It has been about a year since President Biden signed a bill making Juneteenth—which commemorates the emancipation of slaves in the United States—a federal holiday; and as June 19 approaches, it brings with it all manner of compelling things to watch, listen to, and do. Not sure where to start? From sprawling festivals to TV specials and live musical performances, here are seven thoughtful ways to ring in the holiday weekend across New York City.
Juneteenth NY Festival
Stretching over three days, this year’s Juneteenth NY Festival kicks off on Friday with a series of virtual panels on “building up health and wealth” within the Black community, led by representatives from Sun River Health, LiveOn NY, New York State of Health, and other leading organizations. In-person events in Brooklyn follow on Saturday and Sunday, among them a Festival Food Market with offerings from Black-owned restaurants, a kids’ basketball clinic hosted by the Brooklyn Nets and the New York Liberty, and a fashion exhibition foregrounding emerging Black talent.
For more information on the weekend’s events, visit here.
Juneteenth Food Festival
On June 18 and June 19, the Weeksville Heritage Center in Brooklyn hosts the Juneteenth Food Festival, which puts 20 Black food vendors (and their gloriously varied cuisines) into joyful communion. The day also includes a marketplace of Black-owned goods, educational activities, and performances from a lineup of all-Black queer and trans DJs curated by Papi Juice (on Saturday) and the Soul Summit collective (on Sunday).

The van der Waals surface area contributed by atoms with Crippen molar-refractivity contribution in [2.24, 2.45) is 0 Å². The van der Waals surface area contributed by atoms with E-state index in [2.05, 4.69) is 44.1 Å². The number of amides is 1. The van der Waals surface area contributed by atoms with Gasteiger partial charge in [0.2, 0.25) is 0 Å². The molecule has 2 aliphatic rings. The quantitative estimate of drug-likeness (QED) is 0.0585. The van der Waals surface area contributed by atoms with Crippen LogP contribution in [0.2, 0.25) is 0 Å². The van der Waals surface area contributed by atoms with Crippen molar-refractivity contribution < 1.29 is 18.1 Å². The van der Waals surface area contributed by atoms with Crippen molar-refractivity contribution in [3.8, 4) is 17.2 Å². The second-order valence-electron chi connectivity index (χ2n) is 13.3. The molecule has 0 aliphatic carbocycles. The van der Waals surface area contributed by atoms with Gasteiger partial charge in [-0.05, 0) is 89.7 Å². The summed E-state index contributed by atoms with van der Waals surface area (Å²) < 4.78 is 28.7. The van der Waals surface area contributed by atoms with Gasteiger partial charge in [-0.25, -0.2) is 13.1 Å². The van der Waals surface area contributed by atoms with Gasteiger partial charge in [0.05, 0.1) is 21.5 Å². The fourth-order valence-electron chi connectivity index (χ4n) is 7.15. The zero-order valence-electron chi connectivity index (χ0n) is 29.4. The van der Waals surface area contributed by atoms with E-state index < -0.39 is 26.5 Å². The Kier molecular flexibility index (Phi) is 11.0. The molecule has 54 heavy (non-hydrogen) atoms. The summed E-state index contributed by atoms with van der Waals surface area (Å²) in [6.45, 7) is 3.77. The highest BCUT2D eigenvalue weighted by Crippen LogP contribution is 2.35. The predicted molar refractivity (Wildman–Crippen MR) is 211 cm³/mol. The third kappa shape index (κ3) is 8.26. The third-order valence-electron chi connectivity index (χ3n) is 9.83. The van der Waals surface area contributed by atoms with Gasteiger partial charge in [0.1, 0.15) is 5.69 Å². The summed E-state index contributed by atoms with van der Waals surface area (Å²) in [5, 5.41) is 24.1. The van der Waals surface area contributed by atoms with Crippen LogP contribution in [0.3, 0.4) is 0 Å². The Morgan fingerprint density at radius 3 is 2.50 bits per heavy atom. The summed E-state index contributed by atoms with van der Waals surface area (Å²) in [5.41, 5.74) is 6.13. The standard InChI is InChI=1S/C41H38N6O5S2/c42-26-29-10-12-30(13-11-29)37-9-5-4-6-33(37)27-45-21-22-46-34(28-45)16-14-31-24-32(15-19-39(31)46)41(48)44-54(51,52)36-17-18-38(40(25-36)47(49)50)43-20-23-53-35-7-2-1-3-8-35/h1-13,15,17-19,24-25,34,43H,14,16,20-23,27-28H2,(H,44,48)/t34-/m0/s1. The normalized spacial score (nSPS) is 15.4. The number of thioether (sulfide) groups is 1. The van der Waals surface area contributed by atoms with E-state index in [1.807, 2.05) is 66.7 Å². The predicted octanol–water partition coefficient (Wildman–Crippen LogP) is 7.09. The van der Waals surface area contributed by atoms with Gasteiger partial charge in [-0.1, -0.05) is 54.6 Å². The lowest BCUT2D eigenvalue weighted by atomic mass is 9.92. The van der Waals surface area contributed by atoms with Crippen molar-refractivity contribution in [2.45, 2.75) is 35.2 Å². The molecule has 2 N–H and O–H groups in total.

For more information, visit here.
Schomburg Center Literary Festival
The Schomburg Center Literary Festival returns to Harlem this year with a robust lineup of activities and events, among them a rooftop happy hour on Friday; an opening procession led by the Harambee Dance Company on Saturday morning; and talks with the likes of Roxane Gay, Mecca Jamilah Sullivan, Abiodun Oyewole, and Akwaeke Emezi. Also in the offing are children’s readings, yoga and meditation sessions, writing workshops, and book signings.
To see the full schedule and register for events, visit here.
I Dream a Dream That Dreams Back at Me: A Juneteenth Celebration at Lincoln Center
The poet, playwright, and educator Carl Hancock Rux has programmed a suite of engaging events in Manhattan for Juneteeth: Following a wide-ranging conversation about the Emancipation Proclamation and modern-day slavery with Charles M. Blow at Harlem Stage on Thursday, this Sunday Rux presents an immersive light and sound installation at the Park Avenue Armory, drawing on the work of novelist and filmmaker Archer Aymes. Then, that evening, he directs I Dream a Dream in Hearst Plaza, a commission comprising original songs by Gordon Chambers, Vernon Reid and Hendryx, and Lynn Nottage, as well as a “deconstructed National Anthem.” A Silent Disco Dance Party overseen by DJ Belinda Becker caps off the night.